For James McAvoy, being asked to be part of His Dark Materials was, as his Hollywood colleagues might say, a no-brainer.
McAvoy has been a fan of the books since being introduced to them by fellow Scots actor Mark Bonnar – currently starring in Guilt – in a backstage chat nearly 20 years ago.
Now he’s playing the role of Lord Asriel in the big-budget BBC1 adaptation of Philip Pullman’s best-selling novel series.
“I was introduced to these books by two people when I was about 20 or 21 – Mark Bonnar and (actress) Indira Varma,” explained James.
“We were in a play and I was telling them how good Harry Potter was and they went: ‘You’ve got to read His Dark Materials’.
“They said it would change my life and it did. I’ve read it three times, I think. I’ve listened to the audiobook twice. I’ve listened to the BBC radio adaptation, a play version of it, which was abridged, twice. So I’m a massive fan.”
When James, who recently starred for the final time as Professor X in the hit X-Men series of movies, heard the BBC were developing the series, he originally envisaged starring in a smaller role.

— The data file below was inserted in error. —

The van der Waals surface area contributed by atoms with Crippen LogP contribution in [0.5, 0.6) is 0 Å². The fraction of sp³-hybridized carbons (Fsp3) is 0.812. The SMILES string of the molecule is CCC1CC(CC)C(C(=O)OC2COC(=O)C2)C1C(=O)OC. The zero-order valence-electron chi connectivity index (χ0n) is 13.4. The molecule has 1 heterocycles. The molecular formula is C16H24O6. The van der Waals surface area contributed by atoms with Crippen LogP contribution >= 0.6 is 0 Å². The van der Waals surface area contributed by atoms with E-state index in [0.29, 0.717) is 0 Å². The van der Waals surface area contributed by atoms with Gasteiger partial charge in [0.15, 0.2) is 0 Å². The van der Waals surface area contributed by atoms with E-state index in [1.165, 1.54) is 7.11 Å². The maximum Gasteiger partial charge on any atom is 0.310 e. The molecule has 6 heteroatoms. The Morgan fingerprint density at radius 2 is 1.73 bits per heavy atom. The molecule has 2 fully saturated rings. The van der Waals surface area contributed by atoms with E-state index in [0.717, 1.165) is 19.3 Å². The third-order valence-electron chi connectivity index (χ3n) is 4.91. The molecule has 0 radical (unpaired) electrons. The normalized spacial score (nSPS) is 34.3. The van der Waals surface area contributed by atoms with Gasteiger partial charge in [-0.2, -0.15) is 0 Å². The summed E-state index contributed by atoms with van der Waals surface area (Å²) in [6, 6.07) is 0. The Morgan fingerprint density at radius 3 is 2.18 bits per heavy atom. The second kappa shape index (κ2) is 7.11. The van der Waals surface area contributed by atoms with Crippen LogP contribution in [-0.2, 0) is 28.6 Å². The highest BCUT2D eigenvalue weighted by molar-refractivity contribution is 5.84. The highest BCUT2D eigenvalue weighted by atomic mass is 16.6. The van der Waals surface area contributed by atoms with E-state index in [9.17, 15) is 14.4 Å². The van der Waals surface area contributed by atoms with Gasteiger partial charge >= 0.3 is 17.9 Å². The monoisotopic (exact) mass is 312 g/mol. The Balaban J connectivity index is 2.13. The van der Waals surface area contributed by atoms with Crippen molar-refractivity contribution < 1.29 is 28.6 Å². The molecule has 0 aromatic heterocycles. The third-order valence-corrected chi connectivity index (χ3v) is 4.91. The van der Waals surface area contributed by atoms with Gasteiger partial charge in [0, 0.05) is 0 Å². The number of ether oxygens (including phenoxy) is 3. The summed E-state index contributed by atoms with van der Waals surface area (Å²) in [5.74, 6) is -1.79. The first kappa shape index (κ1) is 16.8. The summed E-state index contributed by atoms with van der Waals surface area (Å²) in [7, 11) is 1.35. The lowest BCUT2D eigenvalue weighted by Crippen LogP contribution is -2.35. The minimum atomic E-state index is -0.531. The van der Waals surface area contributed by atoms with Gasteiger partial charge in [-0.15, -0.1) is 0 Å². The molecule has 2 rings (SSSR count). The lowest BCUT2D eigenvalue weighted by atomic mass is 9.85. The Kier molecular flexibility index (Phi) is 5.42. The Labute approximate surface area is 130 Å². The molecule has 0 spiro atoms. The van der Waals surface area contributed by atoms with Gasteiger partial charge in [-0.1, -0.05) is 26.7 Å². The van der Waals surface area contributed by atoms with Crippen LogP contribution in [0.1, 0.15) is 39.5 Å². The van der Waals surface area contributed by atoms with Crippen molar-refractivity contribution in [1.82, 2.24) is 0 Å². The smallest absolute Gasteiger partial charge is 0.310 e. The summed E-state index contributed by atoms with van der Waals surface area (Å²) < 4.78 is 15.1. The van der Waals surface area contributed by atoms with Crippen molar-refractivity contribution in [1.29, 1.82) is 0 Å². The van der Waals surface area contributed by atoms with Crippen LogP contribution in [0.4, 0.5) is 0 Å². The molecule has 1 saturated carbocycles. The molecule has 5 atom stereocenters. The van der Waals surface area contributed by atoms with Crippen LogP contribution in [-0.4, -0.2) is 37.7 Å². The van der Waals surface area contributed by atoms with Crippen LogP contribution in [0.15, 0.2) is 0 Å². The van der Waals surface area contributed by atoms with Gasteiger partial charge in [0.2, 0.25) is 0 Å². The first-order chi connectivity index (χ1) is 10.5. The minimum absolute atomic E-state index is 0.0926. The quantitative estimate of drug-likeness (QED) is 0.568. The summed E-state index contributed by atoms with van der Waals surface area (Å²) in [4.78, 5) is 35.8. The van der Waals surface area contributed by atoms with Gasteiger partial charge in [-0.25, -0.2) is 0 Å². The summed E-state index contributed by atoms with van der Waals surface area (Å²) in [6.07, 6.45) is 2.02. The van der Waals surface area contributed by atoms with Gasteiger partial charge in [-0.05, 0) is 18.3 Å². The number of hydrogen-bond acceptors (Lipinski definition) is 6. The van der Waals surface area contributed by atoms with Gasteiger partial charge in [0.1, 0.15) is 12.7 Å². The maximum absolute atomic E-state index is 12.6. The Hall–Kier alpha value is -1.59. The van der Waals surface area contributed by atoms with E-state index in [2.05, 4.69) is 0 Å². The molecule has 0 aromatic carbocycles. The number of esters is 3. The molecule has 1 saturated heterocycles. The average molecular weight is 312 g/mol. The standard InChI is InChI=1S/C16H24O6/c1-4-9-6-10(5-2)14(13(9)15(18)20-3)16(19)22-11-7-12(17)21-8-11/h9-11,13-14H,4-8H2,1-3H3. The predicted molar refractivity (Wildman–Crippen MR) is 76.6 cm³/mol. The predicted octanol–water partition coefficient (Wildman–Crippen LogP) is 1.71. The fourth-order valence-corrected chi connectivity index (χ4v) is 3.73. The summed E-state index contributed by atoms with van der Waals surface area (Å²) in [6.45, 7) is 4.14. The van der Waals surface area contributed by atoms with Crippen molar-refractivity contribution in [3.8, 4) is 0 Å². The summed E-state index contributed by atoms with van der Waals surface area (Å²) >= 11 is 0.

“I got very excited. I started thinking who I could play,” he added. “I thought Lee Scoresby? No, it should be an American and it’s just not me. Then I was like: ‘Maybe I could do a voice of one of the dæmons.’ But I knew Kahleen Crawford, who’s an amazingly talented casting director.
“I was at her house one night and we were chatting away about it. I was chatting purely as a fan and we were excited. I revealed my pretty decent wealth of knowledge on the world.
“That just stuck in her head, I guess, because about three days before they started rehearsals, I got a call from Kahleen going: ‘Hey, could you come in, last minute?’
“It was:‘How last minute?’… ‘You start Monday… ‘Who will I play?’… ‘Lord Asriel.’
“I’ve never really seen myself as Lord Asriel,’ but I was like:‘Yes, I’ll be there.’”
The show’s ambition impressed James, and left him in no doubt that television, these days, can do what movies can’t.
“Just like Asriel’s grand plan, this show is almost foolhardy in its ambition,” he said.
“It’s what TV, the BBC and HBO, can do that movies can’t, and it’s what they should do, because this is challenging as well as entertaining.
“It’s challenging for us as the makers of it just because of the scale of it and the complexities, the animals, the far-flung locations and so on.”
His Dark Materials, BBC1, tonight, 8pm